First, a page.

The first house above is on Federal Street and its Beverly jog is perfect! My neighbor’s house on Broad Street; the green house on Andover Street, which belonged to Nathaniel Hawthorne’s aunt, has TWO Beverly jogs—one on each side. Does the orange house on River Street have a jog or merely an addition? I’m not sure about the plane……and the last house is no longer with us, a victim of urban renewal.
Every old house has secrets, but every old house does not have deliberately-constructed secretive places for hiding or hidden means of conveyence: such spaces are special. Novelists love secret staircases, and historians do too: they are evidence of intent. Well, I think everyone is fascinated by secret spaces in general: I have been since I was a child and my mother told me all about priest holes in England and that was that. When I was older and in England I was determined to find as many as I could, armed with the books below. When I was older still, and looking at the house I now live in, its owners (who were also realtors) showed me its two secret spaces: a door hidden in the master bedroom closet that opens up into the in-law apartment next door and a tunnel in the basement that opens up under the street. There’s a big door, with a big lock, leading to some underground space! I always call it a tunnel but I’m not sure how far it goes under Chestnut Street: as soon as the previous owners opened up the door and I saw black I ran upstairs! Twenty years later, I still haven’t been in that space: it’s too scary. I can assure you, however, that my husband and every single contractor who has worked in this house has been in there—they all seem to think it’s some sort of large coal bin but of course the previous owners told me it was a stop on the Underground Railroad. I have a theory that it might have been a space to store rum, as the man who built my house was Salem’s biggest distiller and he lived right across the street, but I’ve yet to find proof. So all of this is just an introduction to say: I’m interested in secret spaces! (And I was a Nancy Drew fan too and the Hidden Staircase is my favorite.)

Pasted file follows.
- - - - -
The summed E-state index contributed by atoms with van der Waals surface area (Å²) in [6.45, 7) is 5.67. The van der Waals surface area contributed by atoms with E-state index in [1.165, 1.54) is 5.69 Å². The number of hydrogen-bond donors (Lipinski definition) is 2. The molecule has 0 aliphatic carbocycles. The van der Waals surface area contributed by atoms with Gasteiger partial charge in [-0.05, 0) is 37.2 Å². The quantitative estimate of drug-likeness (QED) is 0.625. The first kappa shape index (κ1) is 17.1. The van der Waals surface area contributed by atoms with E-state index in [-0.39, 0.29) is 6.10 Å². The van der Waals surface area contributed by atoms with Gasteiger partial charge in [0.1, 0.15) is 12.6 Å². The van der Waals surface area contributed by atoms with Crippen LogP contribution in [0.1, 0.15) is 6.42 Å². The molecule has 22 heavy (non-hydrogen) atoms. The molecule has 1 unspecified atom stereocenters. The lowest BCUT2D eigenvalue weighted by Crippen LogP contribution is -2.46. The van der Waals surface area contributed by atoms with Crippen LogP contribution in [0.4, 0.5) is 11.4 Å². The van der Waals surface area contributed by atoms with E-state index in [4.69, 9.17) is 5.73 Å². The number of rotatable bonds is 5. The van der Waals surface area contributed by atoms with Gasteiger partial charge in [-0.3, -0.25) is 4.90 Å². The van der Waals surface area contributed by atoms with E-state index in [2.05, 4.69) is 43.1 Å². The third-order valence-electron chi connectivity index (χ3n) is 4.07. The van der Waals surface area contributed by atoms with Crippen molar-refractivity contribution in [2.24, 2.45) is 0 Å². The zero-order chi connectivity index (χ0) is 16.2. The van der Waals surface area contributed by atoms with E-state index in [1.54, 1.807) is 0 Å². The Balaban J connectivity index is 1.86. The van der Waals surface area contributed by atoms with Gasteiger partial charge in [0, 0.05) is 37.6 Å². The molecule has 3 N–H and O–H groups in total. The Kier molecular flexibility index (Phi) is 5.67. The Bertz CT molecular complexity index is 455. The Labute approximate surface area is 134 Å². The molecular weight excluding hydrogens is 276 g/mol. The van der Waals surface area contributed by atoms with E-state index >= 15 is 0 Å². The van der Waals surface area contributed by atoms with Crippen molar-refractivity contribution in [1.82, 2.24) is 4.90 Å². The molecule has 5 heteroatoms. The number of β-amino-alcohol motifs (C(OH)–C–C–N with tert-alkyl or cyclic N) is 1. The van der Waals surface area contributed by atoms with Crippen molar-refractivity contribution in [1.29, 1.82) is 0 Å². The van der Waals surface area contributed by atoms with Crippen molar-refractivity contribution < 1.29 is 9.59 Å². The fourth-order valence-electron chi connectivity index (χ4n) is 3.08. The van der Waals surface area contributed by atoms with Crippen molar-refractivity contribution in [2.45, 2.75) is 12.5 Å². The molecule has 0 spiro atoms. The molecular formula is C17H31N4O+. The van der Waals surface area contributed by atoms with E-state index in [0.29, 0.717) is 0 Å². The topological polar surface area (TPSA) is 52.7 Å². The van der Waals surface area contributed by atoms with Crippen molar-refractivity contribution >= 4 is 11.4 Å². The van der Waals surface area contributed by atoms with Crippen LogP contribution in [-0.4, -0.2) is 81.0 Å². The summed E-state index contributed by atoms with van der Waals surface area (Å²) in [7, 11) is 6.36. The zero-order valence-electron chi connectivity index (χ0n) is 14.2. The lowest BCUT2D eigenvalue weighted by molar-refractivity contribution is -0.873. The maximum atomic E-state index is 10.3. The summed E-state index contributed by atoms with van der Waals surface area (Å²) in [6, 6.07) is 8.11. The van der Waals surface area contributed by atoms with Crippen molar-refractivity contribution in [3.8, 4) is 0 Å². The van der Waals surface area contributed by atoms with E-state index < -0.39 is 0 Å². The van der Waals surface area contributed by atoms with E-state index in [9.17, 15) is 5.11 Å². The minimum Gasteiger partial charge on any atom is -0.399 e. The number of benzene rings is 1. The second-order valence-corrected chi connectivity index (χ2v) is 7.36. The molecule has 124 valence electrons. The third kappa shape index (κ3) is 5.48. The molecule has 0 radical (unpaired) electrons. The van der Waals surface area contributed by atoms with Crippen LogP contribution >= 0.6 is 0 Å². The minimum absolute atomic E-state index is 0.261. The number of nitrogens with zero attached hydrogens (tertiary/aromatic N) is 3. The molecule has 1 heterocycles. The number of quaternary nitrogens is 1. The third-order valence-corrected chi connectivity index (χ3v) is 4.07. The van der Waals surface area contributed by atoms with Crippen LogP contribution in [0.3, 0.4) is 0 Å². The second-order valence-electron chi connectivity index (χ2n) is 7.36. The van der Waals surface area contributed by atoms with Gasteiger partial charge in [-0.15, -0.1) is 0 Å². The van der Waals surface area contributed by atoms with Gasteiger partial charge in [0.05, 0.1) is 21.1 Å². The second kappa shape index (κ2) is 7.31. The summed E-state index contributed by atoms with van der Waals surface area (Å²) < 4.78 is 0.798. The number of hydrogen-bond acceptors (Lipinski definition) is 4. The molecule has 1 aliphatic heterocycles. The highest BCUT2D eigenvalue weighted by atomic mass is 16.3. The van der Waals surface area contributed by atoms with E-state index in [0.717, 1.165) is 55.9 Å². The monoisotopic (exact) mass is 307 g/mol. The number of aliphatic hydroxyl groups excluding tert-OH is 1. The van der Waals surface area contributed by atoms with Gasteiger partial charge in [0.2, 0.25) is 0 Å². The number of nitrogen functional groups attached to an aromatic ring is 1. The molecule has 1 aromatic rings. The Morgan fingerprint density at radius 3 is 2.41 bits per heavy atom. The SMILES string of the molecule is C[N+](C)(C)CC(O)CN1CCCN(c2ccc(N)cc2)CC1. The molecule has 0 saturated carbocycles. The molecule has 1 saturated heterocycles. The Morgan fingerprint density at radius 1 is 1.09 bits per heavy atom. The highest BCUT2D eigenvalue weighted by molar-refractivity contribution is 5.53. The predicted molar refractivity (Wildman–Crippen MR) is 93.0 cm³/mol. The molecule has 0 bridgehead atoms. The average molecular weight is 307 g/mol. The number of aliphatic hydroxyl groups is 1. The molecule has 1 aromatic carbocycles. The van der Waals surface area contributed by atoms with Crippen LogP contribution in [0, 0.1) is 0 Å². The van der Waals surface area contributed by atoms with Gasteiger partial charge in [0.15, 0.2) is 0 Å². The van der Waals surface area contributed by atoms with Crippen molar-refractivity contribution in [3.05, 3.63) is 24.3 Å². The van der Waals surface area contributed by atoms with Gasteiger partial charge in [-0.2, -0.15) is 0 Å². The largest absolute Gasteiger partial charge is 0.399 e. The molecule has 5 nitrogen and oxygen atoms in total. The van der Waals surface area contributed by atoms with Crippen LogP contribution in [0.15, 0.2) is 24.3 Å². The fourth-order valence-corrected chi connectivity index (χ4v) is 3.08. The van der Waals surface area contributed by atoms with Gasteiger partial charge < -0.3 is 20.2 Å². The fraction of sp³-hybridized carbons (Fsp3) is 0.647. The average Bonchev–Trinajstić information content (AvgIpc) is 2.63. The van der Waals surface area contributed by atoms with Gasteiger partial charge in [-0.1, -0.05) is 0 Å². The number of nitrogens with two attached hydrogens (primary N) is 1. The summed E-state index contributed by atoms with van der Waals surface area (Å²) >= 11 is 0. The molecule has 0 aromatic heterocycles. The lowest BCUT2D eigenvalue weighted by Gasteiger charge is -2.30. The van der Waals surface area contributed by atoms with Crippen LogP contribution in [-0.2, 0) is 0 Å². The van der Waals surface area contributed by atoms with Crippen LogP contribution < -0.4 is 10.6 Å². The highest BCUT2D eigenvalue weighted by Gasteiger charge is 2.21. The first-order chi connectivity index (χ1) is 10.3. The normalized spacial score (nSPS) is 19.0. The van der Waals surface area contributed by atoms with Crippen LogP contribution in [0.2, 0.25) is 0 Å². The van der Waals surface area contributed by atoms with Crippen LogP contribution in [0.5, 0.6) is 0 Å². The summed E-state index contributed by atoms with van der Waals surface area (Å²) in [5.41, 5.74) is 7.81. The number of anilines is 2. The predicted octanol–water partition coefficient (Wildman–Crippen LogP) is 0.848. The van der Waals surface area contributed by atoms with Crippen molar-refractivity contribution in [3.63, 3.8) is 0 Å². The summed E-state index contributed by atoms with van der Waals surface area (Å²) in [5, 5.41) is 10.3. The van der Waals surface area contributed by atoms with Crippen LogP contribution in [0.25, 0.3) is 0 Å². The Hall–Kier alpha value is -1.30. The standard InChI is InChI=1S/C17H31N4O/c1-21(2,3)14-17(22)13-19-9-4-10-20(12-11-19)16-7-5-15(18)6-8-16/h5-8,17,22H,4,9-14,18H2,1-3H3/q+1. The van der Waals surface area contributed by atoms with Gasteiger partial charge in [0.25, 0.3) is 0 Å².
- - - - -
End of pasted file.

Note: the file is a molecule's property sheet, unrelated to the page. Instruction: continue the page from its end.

I think that the American equivalent of priest holes are secret staircases and one of the most important secret staircases in America is right here in Salem, at the House of the Seven Gables. For generations of children in our region and beyond, myself included, the first impression or memory of the Gables is undoubtedly of the secret staircase: every child (and many adults) that I have taken to the Gables has been struck by both the idea and the experience of the secret staircase. Its aura is very interesting because it is a twentieth-century installation rather than an original feature of this seventeenth-century house. The House of Gables Settlement Association’s founder, Caroline Osgood Emmerton, and her architect James Everett Chandler, were “inspired” by Nathaniel Hawthorne’s novel in their restoration of the house: and so it acquired four more gables, a rebuilt central chimney, a second-story overhang, and a cent shop as well as additional room for the companion settlement mission. I love the headline for this Boston Sunday Globe article from January 1910: all is revealed!